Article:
By not responding, by not putting it out there, you have nothing to point to say, “Yes, I hear you.” It enters a void of your inbox and only encourages more silent tosses into the abyss. Creating a community helps alleviate these emails. People who enjoy your creations will help you and other people who are looking for information.

It Pays Off

Terry Gross had this great interview with David Remnick the editor from The New Yorker.

At the end of the interview Gross asks if Remnick asks him about his time and how he manages responding to every inquiry regarding The New Yorker.

From the transcript:

REMNICK: Bring it on. The odds are tough. I remember when I was in my 20s, I sent William Shawn a query letter, and I got an answer. And I never forgot getting an answer.

GROSS: What was the answer?

REMNICK: The answer was no (laughter). But I never forgot the time that was taken to write a cogent, short note about why not. And I also remember when I submitted my first piece to The New Yorker, which was happily accepted by Gottlieb – by Bob Gottlieb – he answered that day – that night. And I’ll never forget that. And I know in my heart that I’m falling short all the time in a million different ways, but I try to answer emails, letters, phone calls because I know not only is it the right human thing to do, I think, but also, once in a blue moon, it’s going to pay off. Once in a blue moon, you are going to get a short story, a suggestion, an idea that’s going to find its way into The New Yorker and be something or someone brilliant. And that’s part of the job. And it’s a delightful one.

Who knows what responding to a simple request for feedback will turn into? What might seem like a boring response to a question asked for the 300th time might turn into something much more.

Writing is Thinking

Listening and responding helps you to think about your creation. The entire product or service is evaluated in a new light.

Automattic requires all new hires to work the help desk. Why is that? Shouldn’t those developers be writing code? Shouldn’t project managers be catching up on the team’s progress? No. Learning how the product works and understanding how customers approach the product works to improve the product.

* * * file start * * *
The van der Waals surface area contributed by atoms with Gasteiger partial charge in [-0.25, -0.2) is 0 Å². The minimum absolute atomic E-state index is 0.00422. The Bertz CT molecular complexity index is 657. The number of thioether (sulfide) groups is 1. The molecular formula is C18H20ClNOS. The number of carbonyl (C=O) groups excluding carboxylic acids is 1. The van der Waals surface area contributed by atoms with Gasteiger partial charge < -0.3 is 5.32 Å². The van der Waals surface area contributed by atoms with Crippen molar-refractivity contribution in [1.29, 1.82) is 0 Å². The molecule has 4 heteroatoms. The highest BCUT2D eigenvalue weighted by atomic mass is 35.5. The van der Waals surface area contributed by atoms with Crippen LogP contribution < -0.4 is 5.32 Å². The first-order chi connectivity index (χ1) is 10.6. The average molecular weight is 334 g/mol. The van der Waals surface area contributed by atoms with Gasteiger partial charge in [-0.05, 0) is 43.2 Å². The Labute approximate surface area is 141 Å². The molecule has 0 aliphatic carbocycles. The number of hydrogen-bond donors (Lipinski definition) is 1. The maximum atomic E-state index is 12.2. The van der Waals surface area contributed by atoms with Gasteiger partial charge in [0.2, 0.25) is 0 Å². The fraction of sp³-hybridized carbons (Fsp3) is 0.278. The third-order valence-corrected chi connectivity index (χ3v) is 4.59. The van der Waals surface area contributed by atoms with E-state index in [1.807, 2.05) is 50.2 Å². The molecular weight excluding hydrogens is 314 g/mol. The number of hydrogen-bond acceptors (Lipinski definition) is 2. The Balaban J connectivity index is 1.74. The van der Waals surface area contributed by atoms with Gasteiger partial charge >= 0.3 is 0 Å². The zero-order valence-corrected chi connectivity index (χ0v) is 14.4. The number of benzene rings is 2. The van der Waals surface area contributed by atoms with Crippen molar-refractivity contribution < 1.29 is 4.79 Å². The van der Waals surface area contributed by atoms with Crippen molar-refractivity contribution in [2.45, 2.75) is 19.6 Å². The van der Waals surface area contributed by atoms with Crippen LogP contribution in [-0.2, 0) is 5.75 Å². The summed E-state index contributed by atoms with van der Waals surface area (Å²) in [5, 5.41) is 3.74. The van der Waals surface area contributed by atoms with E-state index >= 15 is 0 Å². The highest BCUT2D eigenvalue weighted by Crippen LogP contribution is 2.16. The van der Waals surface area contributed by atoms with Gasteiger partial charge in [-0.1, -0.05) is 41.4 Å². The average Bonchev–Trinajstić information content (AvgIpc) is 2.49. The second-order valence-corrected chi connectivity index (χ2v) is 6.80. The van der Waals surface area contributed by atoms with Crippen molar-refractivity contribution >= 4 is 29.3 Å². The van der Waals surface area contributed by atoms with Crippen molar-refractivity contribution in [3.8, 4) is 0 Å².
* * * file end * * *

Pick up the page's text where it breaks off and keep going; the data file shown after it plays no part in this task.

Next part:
Writing up a FAQ with that experience from the customer’s view helps you think about how your creation works. Where can it be improved? What keeps coming up as a difficulty? What’s not clear? What can I go back and make better?

That comes from wiring and thinking about things in public. Pushing the ‘Submit’ button and letting others see it. Responding to what they put out there.

In Summary

I encourage all creators of things, whether it’s an iPhone app, a web site, a community, a non-profit – whatever – to deeply consider the work and art of community feedback and dialog. Consider it to be just as crucial to the growth and stability of your work. Just as writing code, organizing topics, or wrangling volunteers is. They go hand-in-hand with happiness and success and are not nearly as scary or time-consuming as one may think.

In the end you grow as a person and professional, your product or service grows in its capability and focus, and the community as a whole benefits from learning and sharing from one another.

  1. Accidental Tech Podcast

  2. You should go listen to episode #102 and #103 specifically.

  3. So are the rest of the hosts of ATP. All good people. All doing amazing things. All are mensches for taking time out to share their thoughts with us.

  4. What you do could be for-profit, proprietary, or non-profit, open-source, whatever. It doesn’t matter.

  5. Say Adobe, or even medium-sized like Panic or Savage Interactive (The folks behind Procreate)

A Great Interview with Mike Monteiro – “Design Is Not An Investment”

“Yes, investments are great. They’re also not necessary. When I think of investments I think of stocks, artwork, original Star Wars figures mint in box. Stuff that’s nice to have, and that you hope increases in value someday. Design is core. It’s not a nice-to-have. It’s plumbing. It’s foundation. You don’t invest in design. You can’t exist without it. A website without design isn’t a house without art, it’s a house without a bathroom.”

Like any professional I have numerous books on topics core to my work. Technical manuals for systems, guides for programming languages, historical text from founders in the discipline, and numerous outdated (FrontPage 97!) reference materials from years gone by.

Yet, there is only one book that I would give to anyone entering the field. Mike Monteiro’s Design is a Job. I’ve been a ‘professional’ for over a decade. I just read his book a few years ago and it has changed how I approach everything – for the better.

And now Mike has a second book out, from the other side of the table as it were, called “You’re My Favorite Client“. This interview with him is a great introduction to the relationships between designer and client.

Both of Mike’s books are essential for anyone working to create something for someone else. Web design, photography, app developers – all will gain more from these books than any technical guide or “Photoshop for Dummies” could ever muster.

All your Facebook Friends are Photographers and That’s OK

I saw this question/rant on Reddit the other day that perturbed me enough to write a long-ish response.

The gist is that people who buy a DSLR and start taking on paying gigs aren’t photographers. Or at least they rubbed against the grain of the OP (Original Poster).

I disagree, and in fact this kind of rhetoric appears far too frequently in the few photography communities I participate in.